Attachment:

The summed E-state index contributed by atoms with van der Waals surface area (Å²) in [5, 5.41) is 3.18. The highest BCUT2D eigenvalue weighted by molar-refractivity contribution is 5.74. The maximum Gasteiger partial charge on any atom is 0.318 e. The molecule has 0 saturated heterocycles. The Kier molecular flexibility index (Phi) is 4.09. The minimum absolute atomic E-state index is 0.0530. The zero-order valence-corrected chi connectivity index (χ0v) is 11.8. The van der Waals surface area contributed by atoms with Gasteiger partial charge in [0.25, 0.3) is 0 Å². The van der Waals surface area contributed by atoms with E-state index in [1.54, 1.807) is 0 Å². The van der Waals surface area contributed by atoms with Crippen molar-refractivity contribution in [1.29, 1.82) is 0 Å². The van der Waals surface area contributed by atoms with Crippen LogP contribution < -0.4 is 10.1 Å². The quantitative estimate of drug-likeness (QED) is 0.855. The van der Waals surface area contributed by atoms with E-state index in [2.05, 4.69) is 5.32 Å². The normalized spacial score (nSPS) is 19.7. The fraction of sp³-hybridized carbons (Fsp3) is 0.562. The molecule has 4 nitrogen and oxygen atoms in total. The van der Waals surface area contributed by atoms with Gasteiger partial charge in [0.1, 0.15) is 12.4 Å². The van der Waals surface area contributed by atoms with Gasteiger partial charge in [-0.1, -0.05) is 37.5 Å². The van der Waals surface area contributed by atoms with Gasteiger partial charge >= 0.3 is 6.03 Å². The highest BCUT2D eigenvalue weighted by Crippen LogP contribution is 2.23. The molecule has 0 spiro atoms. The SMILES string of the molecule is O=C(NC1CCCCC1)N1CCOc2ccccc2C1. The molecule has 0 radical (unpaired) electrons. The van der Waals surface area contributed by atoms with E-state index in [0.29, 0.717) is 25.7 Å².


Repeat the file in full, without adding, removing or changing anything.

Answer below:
The summed E-state index contributed by atoms with van der Waals surface area (Å²) in [5, 5.41) is 3.18. The highest BCUT2D eigenvalue weighted by molar-refractivity contribution is 5.74. The maximum Gasteiger partial charge on any atom is 0.318 e. The molecule has 0 saturated heterocycles. The Kier molecular flexibility index (Phi) is 4.09. The minimum absolute atomic E-state index is 0.0530. The zero-order valence-corrected chi connectivity index (χ0v) is 11.8. The van der Waals surface area contributed by atoms with Gasteiger partial charge in [0.25, 0.3) is 0 Å². The van der Waals surface area contributed by atoms with E-state index in [1.54, 1.807) is 0 Å². The van der Waals surface area contributed by atoms with Crippen molar-refractivity contribution in [1.29, 1.82) is 0 Å². The van der Waals surface area contributed by atoms with Crippen LogP contribution < -0.4 is 10.1 Å². The quantitative estimate of drug-likeness (QED) is 0.855. The van der Waals surface area contributed by atoms with E-state index in [2.05, 4.69) is 5.32 Å². The normalized spacial score (nSPS) is 19.7. The fraction of sp³-hybridized carbons (Fsp3) is 0.562. The molecule has 4 nitrogen and oxygen atoms in total. The van der Waals surface area contributed by atoms with Gasteiger partial charge in [0.1, 0.15) is 12.4 Å². The van der Waals surface area contributed by atoms with Gasteiger partial charge in [-0.1, -0.05) is 37.5 Å². The van der Waals surface area contributed by atoms with Gasteiger partial charge >= 0.3 is 6.03 Å². The highest BCUT2D eigenvalue weighted by Crippen LogP contribution is 2.23. The molecule has 0 spiro atoms. The SMILES string of the molecule is O=C(NC1CCCCC1)N1CCOc2ccccc2C1. The molecule has 0 radical (unpaired) electrons. The van der Waals surface area contributed by atoms with E-state index in [0.29, 0.717) is 25.7 Å².